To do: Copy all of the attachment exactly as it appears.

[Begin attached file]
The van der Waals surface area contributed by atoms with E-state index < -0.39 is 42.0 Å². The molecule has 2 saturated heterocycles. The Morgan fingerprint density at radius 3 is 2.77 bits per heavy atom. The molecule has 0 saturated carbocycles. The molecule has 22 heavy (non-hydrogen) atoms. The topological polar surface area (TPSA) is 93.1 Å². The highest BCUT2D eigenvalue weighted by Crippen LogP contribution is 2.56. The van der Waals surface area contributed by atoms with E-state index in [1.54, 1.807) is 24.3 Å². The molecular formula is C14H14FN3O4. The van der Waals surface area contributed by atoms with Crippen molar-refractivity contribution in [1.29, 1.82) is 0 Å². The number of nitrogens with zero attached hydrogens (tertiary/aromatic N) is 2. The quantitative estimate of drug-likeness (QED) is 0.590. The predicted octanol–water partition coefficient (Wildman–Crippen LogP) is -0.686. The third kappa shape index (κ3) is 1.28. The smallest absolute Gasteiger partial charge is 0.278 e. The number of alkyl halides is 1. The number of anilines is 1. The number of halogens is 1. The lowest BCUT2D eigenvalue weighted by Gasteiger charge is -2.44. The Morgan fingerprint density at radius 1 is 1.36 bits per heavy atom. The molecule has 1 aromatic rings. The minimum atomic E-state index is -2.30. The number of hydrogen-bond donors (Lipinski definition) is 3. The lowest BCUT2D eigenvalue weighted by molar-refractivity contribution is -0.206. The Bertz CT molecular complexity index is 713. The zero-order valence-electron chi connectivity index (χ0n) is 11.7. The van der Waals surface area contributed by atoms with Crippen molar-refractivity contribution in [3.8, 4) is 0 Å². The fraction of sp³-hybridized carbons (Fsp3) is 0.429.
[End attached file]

The van der Waals surface area contributed by atoms with E-state index < -0.39 is 42.0 Å². The molecule has 2 saturated heterocycles. The Morgan fingerprint density at radius 3 is 2.77 bits per heavy atom. The molecule has 0 saturated carbocycles. The molecule has 22 heavy (non-hydrogen) atoms. The topological polar surface area (TPSA) is 93.1 Å². The highest BCUT2D eigenvalue weighted by Crippen LogP contribution is 2.56. The van der Waals surface area contributed by atoms with E-state index in [1.54, 1.807) is 24.3 Å². The molecular formula is C14H14FN3O4. The van der Waals surface area contributed by atoms with Crippen molar-refractivity contribution in [1.29, 1.82) is 0 Å². The number of nitrogens with zero attached hydrogens (tertiary/aromatic N) is 2. The quantitative estimate of drug-likeness (QED) is 0.590. The predicted octanol–water partition coefficient (Wildman–Crippen LogP) is -0.686. The third kappa shape index (κ3) is 1.28. The smallest absolute Gasteiger partial charge is 0.278 e. The number of alkyl halides is 1. The number of anilines is 1. The number of halogens is 1. The lowest BCUT2D eigenvalue weighted by Gasteiger charge is -2.44. The Morgan fingerprint density at radius 1 is 1.36 bits per heavy atom. The molecule has 1 aromatic rings. The minimum atomic E-state index is -2.30. The number of hydrogen-bond donors (Lipinski definition) is 3. The lowest BCUT2D eigenvalue weighted by molar-refractivity contribution is -0.206. The Bertz CT molecular complexity index is 713. The zero-order valence-electron chi connectivity index (χ0n) is 11.7. The van der Waals surface area contributed by atoms with Crippen molar-refractivity contribution in [3.8, 4) is 0 Å². The fraction of sp³-hybridized carbons (Fsp3) is 0.429.